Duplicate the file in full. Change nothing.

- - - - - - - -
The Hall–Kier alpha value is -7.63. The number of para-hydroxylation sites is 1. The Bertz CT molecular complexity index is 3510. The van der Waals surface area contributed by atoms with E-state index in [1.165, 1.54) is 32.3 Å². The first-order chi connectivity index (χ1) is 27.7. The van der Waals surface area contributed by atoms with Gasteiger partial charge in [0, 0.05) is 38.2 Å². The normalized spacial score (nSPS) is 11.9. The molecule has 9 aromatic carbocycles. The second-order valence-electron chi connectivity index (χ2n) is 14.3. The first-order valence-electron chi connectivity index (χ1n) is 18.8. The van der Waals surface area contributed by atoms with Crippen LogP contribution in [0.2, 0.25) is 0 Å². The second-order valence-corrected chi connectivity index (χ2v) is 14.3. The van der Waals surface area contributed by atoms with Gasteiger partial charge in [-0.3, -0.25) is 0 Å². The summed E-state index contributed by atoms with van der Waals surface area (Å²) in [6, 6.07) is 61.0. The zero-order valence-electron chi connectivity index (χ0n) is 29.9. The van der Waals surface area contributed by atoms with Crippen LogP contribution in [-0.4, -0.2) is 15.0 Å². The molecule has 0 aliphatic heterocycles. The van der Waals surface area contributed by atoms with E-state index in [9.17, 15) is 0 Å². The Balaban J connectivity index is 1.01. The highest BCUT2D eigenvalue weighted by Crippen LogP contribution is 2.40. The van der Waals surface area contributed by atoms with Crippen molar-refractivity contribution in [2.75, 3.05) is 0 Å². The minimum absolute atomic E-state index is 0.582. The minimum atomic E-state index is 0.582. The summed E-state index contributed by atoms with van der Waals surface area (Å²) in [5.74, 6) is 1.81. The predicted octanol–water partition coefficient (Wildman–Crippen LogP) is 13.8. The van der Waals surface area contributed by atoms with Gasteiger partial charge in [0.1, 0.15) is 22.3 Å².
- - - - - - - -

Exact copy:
The Hall–Kier alpha value is -7.63. The number of para-hydroxylation sites is 1. The Bertz CT molecular complexity index is 3510. The van der Waals surface area contributed by atoms with E-state index in [1.165, 1.54) is 32.3 Å². The first-order chi connectivity index (χ1) is 27.7. The van der Waals surface area contributed by atoms with Gasteiger partial charge in [0, 0.05) is 38.2 Å². The normalized spacial score (nSPS) is 11.9. The molecule has 9 aromatic carbocycles. The second-order valence-electron chi connectivity index (χ2n) is 14.3. The first-order valence-electron chi connectivity index (χ1n) is 18.8. The van der Waals surface area contributed by atoms with Crippen LogP contribution in [0.2, 0.25) is 0 Å². The second-order valence-corrected chi connectivity index (χ2v) is 14.3. The van der Waals surface area contributed by atoms with Gasteiger partial charge in [-0.3, -0.25) is 0 Å². The summed E-state index contributed by atoms with van der Waals surface area (Å²) in [6, 6.07) is 61.0. The zero-order valence-electron chi connectivity index (χ0n) is 29.9. The van der Waals surface area contributed by atoms with Crippen LogP contribution in [-0.4, -0.2) is 15.0 Å². The molecule has 0 aliphatic heterocycles. The van der Waals surface area contributed by atoms with E-state index in [9.17, 15) is 0 Å². The Balaban J connectivity index is 1.01. The highest BCUT2D eigenvalue weighted by Crippen LogP contribution is 2.40. The van der Waals surface area contributed by atoms with Crippen molar-refractivity contribution in [2.75, 3.05) is 0 Å². The minimum absolute atomic E-state index is 0.582. The minimum atomic E-state index is 0.582. The summed E-state index contributed by atoms with van der Waals surface area (Å²) in [5.74, 6) is 1.81. The predicted octanol–water partition coefficient (Wildman–Crippen LogP) is 13.8. The van der Waals surface area contributed by atoms with Gasteiger partial charge in [0.1, 0.15) is 22.3 Å².